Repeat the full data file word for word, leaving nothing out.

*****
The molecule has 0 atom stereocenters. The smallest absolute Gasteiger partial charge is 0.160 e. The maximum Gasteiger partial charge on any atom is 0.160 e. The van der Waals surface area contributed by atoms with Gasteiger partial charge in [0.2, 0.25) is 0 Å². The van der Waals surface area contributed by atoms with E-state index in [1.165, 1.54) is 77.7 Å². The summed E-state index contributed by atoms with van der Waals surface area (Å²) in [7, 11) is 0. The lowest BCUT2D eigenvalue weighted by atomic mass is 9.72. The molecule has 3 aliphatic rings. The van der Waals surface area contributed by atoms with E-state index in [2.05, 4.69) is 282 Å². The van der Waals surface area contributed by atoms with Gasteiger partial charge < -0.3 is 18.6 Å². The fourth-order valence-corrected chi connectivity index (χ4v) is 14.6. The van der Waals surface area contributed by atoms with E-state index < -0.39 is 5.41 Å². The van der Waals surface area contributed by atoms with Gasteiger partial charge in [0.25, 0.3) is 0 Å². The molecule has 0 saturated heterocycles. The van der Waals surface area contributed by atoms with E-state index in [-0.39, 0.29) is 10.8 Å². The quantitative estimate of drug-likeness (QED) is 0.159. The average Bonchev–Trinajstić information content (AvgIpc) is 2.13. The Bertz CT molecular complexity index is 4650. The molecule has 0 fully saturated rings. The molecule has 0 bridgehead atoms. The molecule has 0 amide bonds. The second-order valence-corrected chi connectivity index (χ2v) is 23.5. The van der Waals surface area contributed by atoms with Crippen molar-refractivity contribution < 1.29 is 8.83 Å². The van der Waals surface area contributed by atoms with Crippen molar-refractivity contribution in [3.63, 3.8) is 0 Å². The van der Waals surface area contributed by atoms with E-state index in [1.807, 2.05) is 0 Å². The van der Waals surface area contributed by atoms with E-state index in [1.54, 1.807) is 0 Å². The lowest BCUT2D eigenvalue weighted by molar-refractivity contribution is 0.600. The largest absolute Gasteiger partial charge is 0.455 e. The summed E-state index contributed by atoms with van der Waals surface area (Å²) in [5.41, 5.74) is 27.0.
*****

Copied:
The molecule has 0 atom stereocenters. The smallest absolute Gasteiger partial charge is 0.160 e. The maximum Gasteiger partial charge on any atom is 0.160 e. The van der Waals surface area contributed by atoms with Gasteiger partial charge in [0.2, 0.25) is 0 Å². The van der Waals surface area contributed by atoms with E-state index in [1.165, 1.54) is 77.7 Å². The summed E-state index contributed by atoms with van der Waals surface area (Å²) in [7, 11) is 0. The lowest BCUT2D eigenvalue weighted by atomic mass is 9.72. The molecule has 3 aliphatic rings. The van der Waals surface area contributed by atoms with E-state index in [2.05, 4.69) is 282 Å². The van der Waals surface area contributed by atoms with Gasteiger partial charge < -0.3 is 18.6 Å². The fourth-order valence-corrected chi connectivity index (χ4v) is 14.6. The van der Waals surface area contributed by atoms with E-state index < -0.39 is 5.41 Å². The van der Waals surface area contributed by atoms with Gasteiger partial charge in [0.25, 0.3) is 0 Å². The molecule has 0 saturated heterocycles. The van der Waals surface area contributed by atoms with E-state index in [-0.39, 0.29) is 10.8 Å². The quantitative estimate of drug-likeness (QED) is 0.159. The average Bonchev–Trinajstić information content (AvgIpc) is 2.13. The Bertz CT molecular complexity index is 4650. The molecule has 0 fully saturated rings. The molecule has 0 bridgehead atoms. The molecule has 0 amide bonds. The second-order valence-corrected chi connectivity index (χ2v) is 23.5. The van der Waals surface area contributed by atoms with Crippen molar-refractivity contribution < 1.29 is 8.83 Å². The van der Waals surface area contributed by atoms with Crippen molar-refractivity contribution in [3.63, 3.8) is 0 Å². The van der Waals surface area contributed by atoms with E-state index in [1.807, 2.05) is 0 Å². The van der Waals surface area contributed by atoms with E-state index in [1.54, 1.807) is 0 Å². The lowest BCUT2D eigenvalue weighted by molar-refractivity contribution is 0.600. The largest absolute Gasteiger partial charge is 0.455 e. The summed E-state index contributed by atoms with van der Waals surface area (Å²) in [5.41, 5.74) is 27.0.